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Roosevelt Tavern: A gourmet farm-to-table experience

Roosevelt Tavern

Location: 50 North Penn St., York

Rebecca's pick: Four-hour braised short ribs, $29, with a cup of cream of crab soup, $5

Parking: Lot

Hours: 11:30 to 9 p.m. Tuesday through Saturday. Closed Sunday and Monday.

Price range: $4, seasonal cup of soup; $36, grilled Australian lamb tenderloin

Alcohol: Yes, full bar

Accepts: Cash and credit

Takeout: Yes

Kid's menu: No

Details: Call 717-854-7725, visit , or search Roosevelt Tavern on Facebook

Roosevelt Tavern has been a staple of York since the 1860s.

Nestled at the corner of Penn and West Philadelphia streets, it wasn't always the pristine, romantic pub. Through the years, the structure was home to a blacksmith shop, a cigar store and eventually the front for a speakeasy during Prohibition.

Since the ban on alcohol was lifted in 1933, the Roosevelt Tavern has become a place for locals to gather for a brew or a good meal after a wearing day in the factories or nearby offices.

In 2011, when Byron Kehr Jr. and his wife, Lauren, bought the business, they wanted to keep that sense of history intact.

As a native of York, Kehr wanted to return to his hometown after serving as executive chef at Haydn Zug's in Lancaster County.

"I knew what the Roosevelt had been before, and I felt that I could do better," Kehr said.

He set out to work with local farmers who would supply the freshest local ingredients for seasonal menus so that diners could have some confidence in knowing where their food comes from, Kehr said.

The restaurant also features desserts made in-house, fresh, never-pre-mixed salads and a slew of fresh produce and herbs grown each summer on the restaurant's rooftop garden, which Kehr used for the first time last year.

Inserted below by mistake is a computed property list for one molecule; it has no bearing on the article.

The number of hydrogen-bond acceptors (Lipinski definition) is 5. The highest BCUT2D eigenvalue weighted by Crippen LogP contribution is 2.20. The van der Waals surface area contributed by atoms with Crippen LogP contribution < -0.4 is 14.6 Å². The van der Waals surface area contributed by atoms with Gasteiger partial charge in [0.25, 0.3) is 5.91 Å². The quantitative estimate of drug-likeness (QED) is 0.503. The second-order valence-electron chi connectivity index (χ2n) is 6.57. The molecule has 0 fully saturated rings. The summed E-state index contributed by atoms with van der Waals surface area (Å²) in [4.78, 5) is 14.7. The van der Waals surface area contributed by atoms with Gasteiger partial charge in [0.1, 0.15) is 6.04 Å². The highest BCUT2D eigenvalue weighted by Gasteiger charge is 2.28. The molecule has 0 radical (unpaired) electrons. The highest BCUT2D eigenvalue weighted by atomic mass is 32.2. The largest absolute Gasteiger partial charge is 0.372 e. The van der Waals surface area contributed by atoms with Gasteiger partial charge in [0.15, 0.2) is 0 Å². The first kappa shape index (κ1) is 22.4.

"We pick everything fresh before the shift," he said. "We had about 15 varieties of tomatoes we grew ourselves."

Upon entering the restaurant, guests are greeted by the hostess and a coat check. The pub, straight ahead, features its own menu, as well as access to the dinner menu. Cocktail juices are hand squeezed to order.

To the right is the Colonial Room, which seats up to 60 diners. The champagne booths are decorated with twisted iron and the colorful glow from stained glass lighting cascades over guests. A large fireplace is highlighted with a painting that sits atop the mantle.

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Behind the Colonial Room is the Victorian Room, where another 70 diners can be seated. For private events, the Tavern Room can hold 30 people.

My husband and I were guided to a table in the Colonial Room while visiting for dinner one night. I sipped on a grapefruit crush ($8.50), a bright pink, sweet concoction that had me dreaming of spring. Our server listed several daily specials, and when we asked for menu recommendations she pointed out a few items and said, "really, everything is good."

I ordered a cup of the crab bisque ($5), a recipe that hasn't changed in 25 years, Kehr said. A side of sherry accompanies the steaming bowl and I drizzled a bit on top. The white broth is filled with big bites of the sweet meat.

I ordered the four-hour braised short ribs, accompanied by horseradish mashed potatoes and green beans ($29). My husband had the daily surf and turf special, featuring a grilled filet, bacon-wrapped scallops and Brussels sprouts ($38).

The ribs fell apart without the help of a knife. The mashed potatoes were some of the creamiest I'd ever had, with a touch of spice from the horseradish. My husband's scallops, crispy on the outside with the bite of bacon, were soft and smooth in the center.

In addition to our entrees, Roosevelt Tavern features a daily fish. The crab cakes ($28) and the Australian lamb tenderloin ($36) are also popular dishes during dinner service. The lunch menu, served until 4 p.m., also features the Skyblu Farms prime angus burger ($10), made with ground meat that doesn't have any extra fat added.

"The only fat in there is what's found in the meat marbling," Kehr said. "It's actually like a steak burger."

A half soup and sandwich special ($10) is also available for lunch, as well as an open face hot roast beef sandwich ($11) and a Camelot Valley goat cheese salad ($12).

Reservations are recommended.

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